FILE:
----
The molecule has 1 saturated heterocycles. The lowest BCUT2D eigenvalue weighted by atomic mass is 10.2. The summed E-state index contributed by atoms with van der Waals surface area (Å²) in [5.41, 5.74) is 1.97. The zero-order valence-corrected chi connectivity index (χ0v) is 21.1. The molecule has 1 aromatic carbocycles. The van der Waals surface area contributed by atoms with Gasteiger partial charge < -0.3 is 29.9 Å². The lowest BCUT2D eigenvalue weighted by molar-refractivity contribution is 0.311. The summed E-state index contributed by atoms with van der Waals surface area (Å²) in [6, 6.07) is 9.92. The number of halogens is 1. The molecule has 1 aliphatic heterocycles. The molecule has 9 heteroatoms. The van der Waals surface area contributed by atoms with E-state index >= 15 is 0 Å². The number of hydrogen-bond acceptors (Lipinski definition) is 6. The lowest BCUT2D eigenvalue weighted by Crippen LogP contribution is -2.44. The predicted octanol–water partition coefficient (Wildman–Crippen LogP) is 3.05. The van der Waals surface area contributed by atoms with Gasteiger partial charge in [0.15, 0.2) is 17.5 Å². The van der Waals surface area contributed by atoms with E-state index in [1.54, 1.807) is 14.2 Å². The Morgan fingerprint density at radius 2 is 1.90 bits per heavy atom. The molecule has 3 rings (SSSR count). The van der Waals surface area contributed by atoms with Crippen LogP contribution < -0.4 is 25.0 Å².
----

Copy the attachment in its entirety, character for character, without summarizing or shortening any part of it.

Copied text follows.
The molecule has 1 saturated heterocycles. The lowest BCUT2D eigenvalue weighted by atomic mass is 10.2. The summed E-state index contributed by atoms with van der Waals surface area (Å²) in [5.41, 5.74) is 1.97. The zero-order valence-corrected chi connectivity index (χ0v) is 21.1. The molecule has 1 aromatic carbocycles. The van der Waals surface area contributed by atoms with Gasteiger partial charge < -0.3 is 29.9 Å². The lowest BCUT2D eigenvalue weighted by molar-refractivity contribution is 0.311. The summed E-state index contributed by atoms with van der Waals surface area (Å²) in [6, 6.07) is 9.92. The number of halogens is 1. The molecule has 1 aliphatic heterocycles. The molecule has 9 heteroatoms. The van der Waals surface area contributed by atoms with E-state index >= 15 is 0 Å². The number of hydrogen-bond acceptors (Lipinski definition) is 6. The lowest BCUT2D eigenvalue weighted by Crippen LogP contribution is -2.44. The predicted octanol–water partition coefficient (Wildman–Crippen LogP) is 3.05. The van der Waals surface area contributed by atoms with Gasteiger partial charge in [0.15, 0.2) is 17.5 Å². The van der Waals surface area contributed by atoms with E-state index in [1.54, 1.807) is 14.2 Å². The Morgan fingerprint density at radius 2 is 1.90 bits per heavy atom. The molecule has 3 rings (SSSR count). The van der Waals surface area contributed by atoms with Crippen LogP contribution < -0.4 is 25.0 Å².